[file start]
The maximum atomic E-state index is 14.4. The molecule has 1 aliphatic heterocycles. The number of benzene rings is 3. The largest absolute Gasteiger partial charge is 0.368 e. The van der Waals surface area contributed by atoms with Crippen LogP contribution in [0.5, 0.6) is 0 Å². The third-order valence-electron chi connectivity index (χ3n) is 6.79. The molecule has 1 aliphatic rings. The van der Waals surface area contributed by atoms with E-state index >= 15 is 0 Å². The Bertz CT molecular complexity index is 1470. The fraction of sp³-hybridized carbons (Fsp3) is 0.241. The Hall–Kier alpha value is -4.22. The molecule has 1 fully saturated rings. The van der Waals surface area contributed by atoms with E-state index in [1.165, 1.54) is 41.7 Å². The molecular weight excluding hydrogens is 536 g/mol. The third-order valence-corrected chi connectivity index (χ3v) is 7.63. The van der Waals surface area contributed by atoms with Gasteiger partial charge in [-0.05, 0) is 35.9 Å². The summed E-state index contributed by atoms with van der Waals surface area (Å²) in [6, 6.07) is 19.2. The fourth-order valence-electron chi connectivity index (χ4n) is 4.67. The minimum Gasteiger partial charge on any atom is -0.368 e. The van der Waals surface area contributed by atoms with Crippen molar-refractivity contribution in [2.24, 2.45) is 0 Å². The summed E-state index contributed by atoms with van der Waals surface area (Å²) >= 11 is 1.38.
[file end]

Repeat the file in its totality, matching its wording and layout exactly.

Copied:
The maximum atomic E-state index is 14.4. The molecule has 1 aliphatic heterocycles. The number of benzene rings is 3. The largest absolute Gasteiger partial charge is 0.368 e. The van der Waals surface area contributed by atoms with Crippen LogP contribution in [0.5, 0.6) is 0 Å². The third-order valence-electron chi connectivity index (χ3n) is 6.79. The molecule has 1 aliphatic rings. The van der Waals surface area contributed by atoms with E-state index >= 15 is 0 Å². The Bertz CT molecular complexity index is 1470. The fraction of sp³-hybridized carbons (Fsp3) is 0.241. The Hall–Kier alpha value is -4.22. The molecule has 1 fully saturated rings. The van der Waals surface area contributed by atoms with E-state index in [1.165, 1.54) is 41.7 Å². The molecular weight excluding hydrogens is 536 g/mol. The third-order valence-corrected chi connectivity index (χ3v) is 7.63. The van der Waals surface area contributed by atoms with Gasteiger partial charge in [-0.05, 0) is 35.9 Å². The summed E-state index contributed by atoms with van der Waals surface area (Å²) in [6, 6.07) is 19.2. The fourth-order valence-electron chi connectivity index (χ4n) is 4.67. The minimum Gasteiger partial charge on any atom is -0.368 e. The van der Waals surface area contributed by atoms with Crippen molar-refractivity contribution in [2.24, 2.45) is 0 Å². The summed E-state index contributed by atoms with van der Waals surface area (Å²) >= 11 is 1.38.